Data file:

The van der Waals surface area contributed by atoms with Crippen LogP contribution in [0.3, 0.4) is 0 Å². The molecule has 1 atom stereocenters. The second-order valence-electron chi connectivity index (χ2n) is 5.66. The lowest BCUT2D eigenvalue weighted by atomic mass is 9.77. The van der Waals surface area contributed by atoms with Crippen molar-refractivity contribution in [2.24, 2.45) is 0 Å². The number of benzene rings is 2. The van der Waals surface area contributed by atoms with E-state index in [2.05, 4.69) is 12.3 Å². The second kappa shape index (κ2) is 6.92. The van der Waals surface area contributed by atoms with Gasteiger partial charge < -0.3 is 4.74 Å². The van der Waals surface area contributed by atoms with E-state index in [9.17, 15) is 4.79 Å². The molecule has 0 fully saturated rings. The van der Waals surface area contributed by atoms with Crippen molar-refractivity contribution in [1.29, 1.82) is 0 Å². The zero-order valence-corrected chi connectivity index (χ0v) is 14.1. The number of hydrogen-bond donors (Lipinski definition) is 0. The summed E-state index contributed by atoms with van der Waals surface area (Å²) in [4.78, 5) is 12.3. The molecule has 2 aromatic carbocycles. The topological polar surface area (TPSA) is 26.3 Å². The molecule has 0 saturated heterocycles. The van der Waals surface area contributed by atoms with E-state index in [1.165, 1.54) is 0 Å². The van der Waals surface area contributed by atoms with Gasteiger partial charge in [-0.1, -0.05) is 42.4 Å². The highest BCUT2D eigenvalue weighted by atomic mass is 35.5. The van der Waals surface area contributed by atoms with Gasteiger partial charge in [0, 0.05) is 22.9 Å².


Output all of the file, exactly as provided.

The van der Waals surface area contributed by atoms with Crippen LogP contribution in [0.3, 0.4) is 0 Å². The molecule has 1 atom stereocenters. The second-order valence-electron chi connectivity index (χ2n) is 5.66. The lowest BCUT2D eigenvalue weighted by atomic mass is 9.77. The van der Waals surface area contributed by atoms with Crippen molar-refractivity contribution in [2.24, 2.45) is 0 Å². The number of benzene rings is 2. The van der Waals surface area contributed by atoms with E-state index in [2.05, 4.69) is 12.3 Å². The second kappa shape index (κ2) is 6.92. The van der Waals surface area contributed by atoms with Gasteiger partial charge < -0.3 is 4.74 Å². The van der Waals surface area contributed by atoms with E-state index in [9.17, 15) is 4.79 Å². The molecule has 0 fully saturated rings. The van der Waals surface area contributed by atoms with Crippen molar-refractivity contribution in [1.29, 1.82) is 0 Å². The zero-order valence-corrected chi connectivity index (χ0v) is 14.1. The number of hydrogen-bond donors (Lipinski definition) is 0. The summed E-state index contributed by atoms with van der Waals surface area (Å²) in [4.78, 5) is 12.3. The molecule has 2 aromatic carbocycles. The topological polar surface area (TPSA) is 26.3 Å². The molecule has 0 saturated heterocycles. The van der Waals surface area contributed by atoms with E-state index in [1.165, 1.54) is 0 Å². The van der Waals surface area contributed by atoms with Gasteiger partial charge in [-0.1, -0.05) is 42.4 Å². The highest BCUT2D eigenvalue weighted by atomic mass is 35.5. The van der Waals surface area contributed by atoms with Gasteiger partial charge in [0, 0.05) is 22.9 Å².